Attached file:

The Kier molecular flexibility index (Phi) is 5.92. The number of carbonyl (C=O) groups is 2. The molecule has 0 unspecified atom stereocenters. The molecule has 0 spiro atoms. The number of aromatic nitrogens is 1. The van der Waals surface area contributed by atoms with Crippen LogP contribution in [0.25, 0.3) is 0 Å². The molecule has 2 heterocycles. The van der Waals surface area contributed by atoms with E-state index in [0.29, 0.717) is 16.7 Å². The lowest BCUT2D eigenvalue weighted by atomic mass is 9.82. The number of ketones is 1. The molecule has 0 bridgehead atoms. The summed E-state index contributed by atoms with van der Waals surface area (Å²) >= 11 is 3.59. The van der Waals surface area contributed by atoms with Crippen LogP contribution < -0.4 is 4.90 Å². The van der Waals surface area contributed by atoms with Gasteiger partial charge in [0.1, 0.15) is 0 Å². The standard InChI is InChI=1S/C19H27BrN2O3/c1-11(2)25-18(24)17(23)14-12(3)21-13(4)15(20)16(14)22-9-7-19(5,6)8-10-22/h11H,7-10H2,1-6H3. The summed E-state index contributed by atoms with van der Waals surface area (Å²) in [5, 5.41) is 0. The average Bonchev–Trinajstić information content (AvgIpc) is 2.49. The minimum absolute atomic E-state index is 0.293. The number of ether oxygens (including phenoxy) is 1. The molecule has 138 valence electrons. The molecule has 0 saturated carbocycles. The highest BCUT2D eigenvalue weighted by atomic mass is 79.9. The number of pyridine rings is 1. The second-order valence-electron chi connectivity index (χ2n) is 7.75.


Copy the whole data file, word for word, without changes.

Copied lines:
The Kier molecular flexibility index (Phi) is 5.92. The number of carbonyl (C=O) groups is 2. The molecule has 0 unspecified atom stereocenters. The molecule has 0 spiro atoms. The number of aromatic nitrogens is 1. The van der Waals surface area contributed by atoms with Crippen LogP contribution in [0.25, 0.3) is 0 Å². The molecule has 2 heterocycles. The van der Waals surface area contributed by atoms with E-state index in [0.29, 0.717) is 16.7 Å². The lowest BCUT2D eigenvalue weighted by atomic mass is 9.82. The number of ketones is 1. The molecule has 0 bridgehead atoms. The summed E-state index contributed by atoms with van der Waals surface area (Å²) >= 11 is 3.59. The van der Waals surface area contributed by atoms with Crippen LogP contribution < -0.4 is 4.90 Å². The van der Waals surface area contributed by atoms with Gasteiger partial charge in [0.1, 0.15) is 0 Å². The standard InChI is InChI=1S/C19H27BrN2O3/c1-11(2)25-18(24)17(23)14-12(3)21-13(4)15(20)16(14)22-9-7-19(5,6)8-10-22/h11H,7-10H2,1-6H3. The summed E-state index contributed by atoms with van der Waals surface area (Å²) in [5, 5.41) is 0. The average Bonchev–Trinajstić information content (AvgIpc) is 2.49. The minimum absolute atomic E-state index is 0.293. The number of ether oxygens (including phenoxy) is 1. The molecule has 138 valence electrons. The molecule has 0 saturated carbocycles. The highest BCUT2D eigenvalue weighted by atomic mass is 79.9. The number of pyridine rings is 1. The second-order valence-electron chi connectivity index (χ2n) is 7.75.